19 October 2022
Can Amazon disrupt the insurance comparison market?
Amazon announced plans to launch into the home insurance comparison site this week – taking on the likes of Moneysupermarket and Comparethemarket. It’s an odd time to be launching into this competitive market – and is certainly not an obviously straight forward opportunity for Amazon to convert.
But let’s start with the positives. Amazon appears to have created a pretty straightforward customer purchase journey – and perhaps the USP of the site is that every policy that is listed on the site will have a minimum level of cover. Amazon says this has been researched as being the minimum that customers need.
When it comes to the results table, customers will be shown the customer star rating reviews that they’re used to on the shopping site. But another first will be that insurers will also have to share claims acceptance rates for policies sold on the site.
These innovations attempt to tackle two of the main problems in the insurance market. First, price comparison has generally led to a hollowing out of products – as firms reduce levels of cover and increase excesses and fees in an attempt to allow them to keep prices as low as possible, and remain at the top of the comparison table. This leaves customers more vulnerable to buying products that are sub-standard and don’t meet their needs – a problem that the minimum standard of cover aims to deal with.
Secondly, when it comes to insurance, the product itself is merely a promise. And it’s not worth the paper it’s written on if the insurer has a bad track record at keeping its promises. So some transparency around claims stats is certainly a welcome development.
The right minimum standards
But there are problems with both of Amazon’s remedies. First up, Amazon draws out just seven elements of its minimum cover on the results page - and this is what they are:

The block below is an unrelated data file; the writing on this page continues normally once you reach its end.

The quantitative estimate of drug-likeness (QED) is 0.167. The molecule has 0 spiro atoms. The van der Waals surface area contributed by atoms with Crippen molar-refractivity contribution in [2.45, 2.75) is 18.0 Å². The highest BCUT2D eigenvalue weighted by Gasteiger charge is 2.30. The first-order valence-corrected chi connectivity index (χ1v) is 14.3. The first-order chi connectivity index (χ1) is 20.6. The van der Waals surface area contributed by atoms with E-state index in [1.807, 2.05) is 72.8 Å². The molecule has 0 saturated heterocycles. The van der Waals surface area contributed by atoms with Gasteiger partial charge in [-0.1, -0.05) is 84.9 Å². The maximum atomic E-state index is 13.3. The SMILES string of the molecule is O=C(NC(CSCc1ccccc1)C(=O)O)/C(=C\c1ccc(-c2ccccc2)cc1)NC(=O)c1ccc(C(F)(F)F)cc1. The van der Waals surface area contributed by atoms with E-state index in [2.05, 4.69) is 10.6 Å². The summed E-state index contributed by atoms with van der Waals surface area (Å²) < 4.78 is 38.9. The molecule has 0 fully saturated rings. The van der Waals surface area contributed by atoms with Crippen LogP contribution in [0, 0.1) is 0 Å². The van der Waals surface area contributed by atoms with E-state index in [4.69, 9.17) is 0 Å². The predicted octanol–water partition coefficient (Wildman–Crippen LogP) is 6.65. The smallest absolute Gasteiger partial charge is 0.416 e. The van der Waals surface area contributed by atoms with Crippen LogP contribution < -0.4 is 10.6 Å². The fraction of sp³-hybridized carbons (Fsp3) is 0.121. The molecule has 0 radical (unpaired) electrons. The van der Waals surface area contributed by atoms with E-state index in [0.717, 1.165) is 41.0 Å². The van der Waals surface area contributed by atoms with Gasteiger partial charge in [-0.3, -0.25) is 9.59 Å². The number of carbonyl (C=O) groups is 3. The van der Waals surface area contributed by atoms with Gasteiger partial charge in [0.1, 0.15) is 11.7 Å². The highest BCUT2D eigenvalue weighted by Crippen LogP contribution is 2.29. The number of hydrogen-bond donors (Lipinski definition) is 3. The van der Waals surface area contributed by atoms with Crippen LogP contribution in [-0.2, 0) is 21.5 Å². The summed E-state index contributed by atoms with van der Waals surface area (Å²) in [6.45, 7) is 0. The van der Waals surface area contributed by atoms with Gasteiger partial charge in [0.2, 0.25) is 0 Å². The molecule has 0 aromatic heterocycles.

· £1m of buildings cover
· £50k of alternative accommodation cover
· 20% of contents £2,000 limit for each valuable
· £5k for contents temporarily away from home
· £5k for home office equipment
· £2.5k theft from outbuildings
· £500 for the contents of your freezer
Each of these has some value – but out of the dozens of features that make up a home insurance policy, I’m not convinced they are the seven most important. In fairness to Amazon, elsewhere on the site, they explain that their minimum standard also includes:
- £2m liability cover
- £5,000 for trace and access (finding a leak, and fixing it)
- £500 for keys and locks
- £25,000 of alternative accommodation cover on content policies
Running through the high level ones, the first thing that jumps out is that the level of buildings cover is generally not a problem with home insurance. It's typically determined by the value of your home – and set based on the rebuild value – so underinsurance on this part of home insurance policies is rarely an issue (it's more commonly a problem in contents insurance.
Amazon's £1m of cover is easily enough to rebuild most homes - but in reality, insurers will have worked out the actual rebuild value for each property they insure - and know full well that £1m will rarely be needed. £5k for home office equipment seems a bit artificial given that a home office in today’s world is generally a computer or laptop and maybe a monitor – which would be covered by most policies anway. £2,500 from outbuildings is a little on the light side – the most common level of cover in the sector is £5,000 and the average is £3,000. And the contents of your freezer? Well, it may be important if you keep expensive meats in there. For me, it’s a few packets of fish fingers , blueberries and a half eaten tub of ice cream – approximate value £12.50.